God issues a warning to those who attempt to cloud an important issue as
Paul says, "charging them before the Lord that they strive not about words
to no profit, but to the subverting of the hearers. Study thyself approved
unto God, a workman that needeth not be ashamed, rightly dividing the word
of truth" (2 Timothy 2:14-15).

People who feel intimidated or weak in their position tend to shift focus
of the discussion to another topic or to attack the motives of those in
opposition, rather than the facts which are taught in scripture.

For example, the pro-abortion group, instead of staying in the arena of
facts concerning the taking of a human life, shift the subject to "a
women's right over her own body", and call their opponents fascists or

This same pattern is found with some in the word-faith camp. They
typically shift the issue, claiming that those who are opposing them are
anti-charismatic (cessationists, believing that the miraculous gifts have
ceased). This misinformation or red herring is designed to lead their
followers to automatically dismiss anything word-faith critics say.

To set the record straight, the staff of Watchman Fellowship is
multi-denominational, as are most of the critics of the word-faith
movement. Watchman's staff is comprised of Baptists, Presbyterians,
Assemblies of God members, etc. Our staff knows that God does heal and
does the miraculous.

Most of Watchman's staff believe in the continuance of the miraculous
gifts for today. Biblically, all Christians are charismatics in that all
Christians possess spiritual gifts.

Those in the word-faith camp who claim their critics are just
anti-charismatic are not accurate even about the biblical definition of
charisma (spiritual gifts endowed by God) nor are they factual in their

To drive this point home it is important for the follower of the
word-faith teachers to know that many pentecostals and charismatics are
very critical of the word-faith theology.

For example, Florence Bulle, a "charismatic," has written an excellent
book titled The Many Faces of Deception (formerly, God Wants You Rich and
Other Enticing Doctrines).

In the first chapter, "Following God for Fun and Profit," she strongly
denounces the "Name-it, Claim-it" teaching, demonstrating how contrary it
is to the Scripture and god's way of living.

Well-known pastor and charismatic leader of Calvary Chapel, Chuck Smith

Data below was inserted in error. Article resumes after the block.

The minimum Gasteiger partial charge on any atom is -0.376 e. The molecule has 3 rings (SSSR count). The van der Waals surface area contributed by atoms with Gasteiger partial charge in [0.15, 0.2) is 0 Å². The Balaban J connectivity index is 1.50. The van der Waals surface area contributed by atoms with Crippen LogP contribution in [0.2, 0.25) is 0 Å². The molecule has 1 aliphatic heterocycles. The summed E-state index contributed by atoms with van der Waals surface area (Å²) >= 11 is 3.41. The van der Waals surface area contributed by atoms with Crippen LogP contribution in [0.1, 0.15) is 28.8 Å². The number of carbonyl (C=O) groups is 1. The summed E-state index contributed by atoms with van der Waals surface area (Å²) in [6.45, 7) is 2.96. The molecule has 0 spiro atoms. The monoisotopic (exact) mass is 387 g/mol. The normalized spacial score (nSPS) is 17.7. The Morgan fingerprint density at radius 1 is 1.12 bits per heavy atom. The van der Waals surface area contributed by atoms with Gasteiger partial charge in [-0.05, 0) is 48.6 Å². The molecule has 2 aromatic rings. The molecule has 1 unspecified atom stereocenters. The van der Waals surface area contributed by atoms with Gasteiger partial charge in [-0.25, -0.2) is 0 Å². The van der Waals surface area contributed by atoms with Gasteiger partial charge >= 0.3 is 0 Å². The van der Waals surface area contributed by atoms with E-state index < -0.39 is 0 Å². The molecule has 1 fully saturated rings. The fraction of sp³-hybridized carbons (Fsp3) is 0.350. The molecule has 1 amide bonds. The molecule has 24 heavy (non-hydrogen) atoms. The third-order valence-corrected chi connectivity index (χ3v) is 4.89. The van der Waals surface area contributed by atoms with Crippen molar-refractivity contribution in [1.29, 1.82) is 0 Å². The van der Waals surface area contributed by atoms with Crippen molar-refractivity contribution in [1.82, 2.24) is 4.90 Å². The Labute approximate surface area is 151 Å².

wrote a book, Charisma vs. Charismania, where he writes, "The latest wind
of pernicious, unscriptural doctrine to blow through the ranks of some
charismatics is the `what-you-say-is-what-you-get' teaching, otherwise
known as the prosperity doctrine" (Chuck Smith, Charisma vs. Charismania,
p. 135).

He also soundly condemns the teaching of "negative and positive
confession" as well as the teaching that sickness is a result of lack of
faith. Smith agrees with Watchman when he states that these teachings
"sound more like Mary Baker Eddy (Christian Science) than the Apostle
Paul" (Ibid., parenthesis mine).

R.L. Whitworth had been senior pastor of one of the largest Assemblies of
God churches, Calvary Assembly, for 30 years when he wrote the book God
Told Me to Tell You.

In it, Whitworth not only exposes the false demonstrations of "the word of
knowledge," but also ably condemns the doctrines of the word-faith
teachers. He too equates the "name-it and claim-it" theory as a "repeat of
the Science of Mind ideas of Earnest Holmes," founder of the New Age
church of Religious Science. (R.L. Whitworth, God Told Me to Tell You, p.

Dr. George Wood, an Assistant Superintendent of the Assemblies of God, a
pentecostal, writes about the multitude of people he has seen who have
experienced "devastating spiritual and psychological damage caused by the
positive confession movement."

He observes that there are three basic faulty assumptions controlling the
"positive confession" theology.

First, that God wills perfect health, total healing, and complete
prosperity for every believer.

Second, that God has obligated Himself to heal every sickness and to
financially prosper those who have faith.

Third, any failure is not the fault of God, but is caused by a lack of
faith or sin in the individual's life.

Dr. Wood comments that these teachers "have missed the Bible in three
ways: They twist particular verses out of their plain meaning; they refuse
to deal with Scriptures which plainly have different meanings than those
of the `positive confession;' and they fail to let the Bible speak for
itself" (Dr. George Wood, Mountain Movers, July 1988).

Well known charismatic, David Wilkerson, writes in the late Keith Green's
Last Days Ministries newsletter, that he too has seen many Christians
"throughout our nation, whose faith is shipwrecked" because of the "faith"

He writes that they began to "believe that getting every desire of the
heart depended simply on getting their formulas correct. They were
challenged to launch out in God for prosperity, perfect health, and
whatever else their minds could conceive. "Conceive then believe. That
includes removing from your vocabulary any negative thoughts, words, or

Wilkerson comments, "My friends, that kind of theology is silly," and
proceeds to present the correct teaching about God's nature and loving
relationship in the believer's life.

The Dictionary of Pentecostal and Charismatic Movements' article on
"Positive Confession Theology" serves as both a documentation of the
heretical teachings and the teachers of the word-faith movement, as well
as some sound correction.